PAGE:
In ‘Power Struggle,’ filmmaker explores efforts to shut down Vt. Yankee

  • At right, Frances Crowe is interviewed for “Power Struggle.” Crowe, at the age of 93, was arrested for civil disobedience at a protest against the power plant.

  • Robbie Leppzer, above, spent years documenting both sides argue over the relicensing of Vermont Yankee.

Recorder Staff
Published: 10/12/2016 3:14:31 PM

When Entergy Corp. announced plans to shut down its Vermont Yankee nuclear plant in August 2013, Wendell filmmaker Robbie Leppzer had already been filming his documentary for 3½ years.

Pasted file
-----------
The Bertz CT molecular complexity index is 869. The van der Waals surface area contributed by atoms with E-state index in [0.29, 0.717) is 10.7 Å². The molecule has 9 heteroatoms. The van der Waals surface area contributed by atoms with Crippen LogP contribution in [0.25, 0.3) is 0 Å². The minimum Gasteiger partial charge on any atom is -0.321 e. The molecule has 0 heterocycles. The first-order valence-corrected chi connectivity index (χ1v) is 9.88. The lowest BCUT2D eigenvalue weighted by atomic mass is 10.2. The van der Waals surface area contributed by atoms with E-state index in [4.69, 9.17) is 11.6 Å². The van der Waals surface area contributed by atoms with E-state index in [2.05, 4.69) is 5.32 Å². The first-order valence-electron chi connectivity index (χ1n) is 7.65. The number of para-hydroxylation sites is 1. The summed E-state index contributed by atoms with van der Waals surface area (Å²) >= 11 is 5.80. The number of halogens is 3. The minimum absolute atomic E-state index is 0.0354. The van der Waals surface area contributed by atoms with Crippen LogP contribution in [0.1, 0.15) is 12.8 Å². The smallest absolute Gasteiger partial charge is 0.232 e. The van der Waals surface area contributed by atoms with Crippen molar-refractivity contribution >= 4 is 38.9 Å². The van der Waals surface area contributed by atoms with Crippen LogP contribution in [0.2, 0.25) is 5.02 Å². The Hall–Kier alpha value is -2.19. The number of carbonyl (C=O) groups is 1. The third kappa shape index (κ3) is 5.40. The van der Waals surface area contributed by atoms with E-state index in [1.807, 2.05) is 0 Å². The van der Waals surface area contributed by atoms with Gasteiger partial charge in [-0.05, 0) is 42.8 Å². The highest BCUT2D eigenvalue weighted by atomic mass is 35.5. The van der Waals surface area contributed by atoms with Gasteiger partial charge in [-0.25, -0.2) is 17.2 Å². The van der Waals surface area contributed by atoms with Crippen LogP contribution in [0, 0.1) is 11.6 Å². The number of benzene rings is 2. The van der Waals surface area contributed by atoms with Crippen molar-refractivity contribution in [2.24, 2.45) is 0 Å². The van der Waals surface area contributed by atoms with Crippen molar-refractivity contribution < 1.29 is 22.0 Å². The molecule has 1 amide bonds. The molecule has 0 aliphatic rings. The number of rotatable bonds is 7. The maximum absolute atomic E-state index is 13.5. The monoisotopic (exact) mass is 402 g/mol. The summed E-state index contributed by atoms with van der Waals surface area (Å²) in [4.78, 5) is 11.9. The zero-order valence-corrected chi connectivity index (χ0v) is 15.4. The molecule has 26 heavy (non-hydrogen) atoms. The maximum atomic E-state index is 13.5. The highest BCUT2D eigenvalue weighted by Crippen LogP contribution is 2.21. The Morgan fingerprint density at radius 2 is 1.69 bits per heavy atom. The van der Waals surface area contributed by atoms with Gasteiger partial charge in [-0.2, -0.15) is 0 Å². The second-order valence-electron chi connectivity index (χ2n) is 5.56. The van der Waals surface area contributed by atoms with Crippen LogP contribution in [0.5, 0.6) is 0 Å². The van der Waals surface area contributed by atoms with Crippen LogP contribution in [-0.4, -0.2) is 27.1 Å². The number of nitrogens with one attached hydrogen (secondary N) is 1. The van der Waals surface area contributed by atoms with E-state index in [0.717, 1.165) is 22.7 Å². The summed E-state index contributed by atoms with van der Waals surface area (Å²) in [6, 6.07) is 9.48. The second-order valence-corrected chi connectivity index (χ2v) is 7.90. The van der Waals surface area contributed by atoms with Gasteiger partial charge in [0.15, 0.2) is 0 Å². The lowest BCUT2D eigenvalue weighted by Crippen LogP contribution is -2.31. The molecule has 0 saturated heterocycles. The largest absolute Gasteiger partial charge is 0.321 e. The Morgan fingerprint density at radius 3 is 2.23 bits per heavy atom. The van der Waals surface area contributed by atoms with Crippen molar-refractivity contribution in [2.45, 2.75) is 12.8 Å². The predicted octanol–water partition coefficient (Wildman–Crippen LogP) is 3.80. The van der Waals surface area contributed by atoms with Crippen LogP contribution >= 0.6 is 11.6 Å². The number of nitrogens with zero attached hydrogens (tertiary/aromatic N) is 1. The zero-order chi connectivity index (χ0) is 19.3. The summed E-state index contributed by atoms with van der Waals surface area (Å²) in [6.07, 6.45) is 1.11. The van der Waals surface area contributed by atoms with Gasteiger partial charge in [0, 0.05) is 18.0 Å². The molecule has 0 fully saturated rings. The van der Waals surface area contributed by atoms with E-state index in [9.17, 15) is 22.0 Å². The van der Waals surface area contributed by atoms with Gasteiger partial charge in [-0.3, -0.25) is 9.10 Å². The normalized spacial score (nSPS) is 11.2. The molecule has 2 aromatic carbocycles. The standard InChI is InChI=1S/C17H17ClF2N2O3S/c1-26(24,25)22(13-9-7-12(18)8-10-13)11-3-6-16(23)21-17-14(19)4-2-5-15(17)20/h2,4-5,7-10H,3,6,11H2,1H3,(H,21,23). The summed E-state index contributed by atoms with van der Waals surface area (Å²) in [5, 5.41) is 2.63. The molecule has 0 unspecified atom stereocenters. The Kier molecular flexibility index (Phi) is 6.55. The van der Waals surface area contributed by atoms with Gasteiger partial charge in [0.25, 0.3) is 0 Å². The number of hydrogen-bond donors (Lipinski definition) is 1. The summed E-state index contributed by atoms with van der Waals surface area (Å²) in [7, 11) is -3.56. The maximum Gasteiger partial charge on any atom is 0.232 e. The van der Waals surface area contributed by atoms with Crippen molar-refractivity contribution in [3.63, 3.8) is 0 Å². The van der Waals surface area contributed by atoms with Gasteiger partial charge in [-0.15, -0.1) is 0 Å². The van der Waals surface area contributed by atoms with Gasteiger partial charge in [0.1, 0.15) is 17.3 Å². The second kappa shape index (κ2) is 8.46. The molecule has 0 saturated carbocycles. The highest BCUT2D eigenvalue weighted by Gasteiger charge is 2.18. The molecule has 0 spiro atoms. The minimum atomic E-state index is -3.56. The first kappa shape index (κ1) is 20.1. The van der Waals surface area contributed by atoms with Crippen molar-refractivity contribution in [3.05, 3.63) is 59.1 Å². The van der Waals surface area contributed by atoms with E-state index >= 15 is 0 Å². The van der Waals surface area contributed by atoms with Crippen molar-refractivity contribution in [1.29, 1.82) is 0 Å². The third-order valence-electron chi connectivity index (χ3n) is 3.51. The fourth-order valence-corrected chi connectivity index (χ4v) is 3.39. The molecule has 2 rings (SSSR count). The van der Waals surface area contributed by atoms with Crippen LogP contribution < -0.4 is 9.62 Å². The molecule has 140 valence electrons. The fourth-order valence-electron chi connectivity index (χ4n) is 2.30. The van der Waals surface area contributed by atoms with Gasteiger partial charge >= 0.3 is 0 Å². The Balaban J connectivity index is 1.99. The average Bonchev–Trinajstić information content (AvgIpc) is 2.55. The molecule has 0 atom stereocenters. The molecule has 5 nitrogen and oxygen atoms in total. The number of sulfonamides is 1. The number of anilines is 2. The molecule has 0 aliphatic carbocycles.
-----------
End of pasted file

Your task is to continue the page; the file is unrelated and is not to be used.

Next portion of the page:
Leppzer, whose latest film, “Power Struggle” chronicles the conflicts over the Vernon, Vt. reactor’s relicensing, will be screened in an Oct. 23 “sneak preview” 2 p.m. showing at the Academy of Music in Northampton, as well as a Nov. 3 showing at the Latchis Theater in Brattleboro, Vt.

The 104-minute film, for which Leppzer is trying to raise $100,000 for post-production work, will be aired on HBO sometime next year, says the documentary filmmaker. He also received support from NHK, the Japanese Broadcasting Corporation.

Leppzer has directed dozens of independent film, video, and public radio documentaries for national and international distribution for more than 35 years. He says he considered making a film about Vermont Yankee in anticipation of the plant’s operating license expiration in March 2012.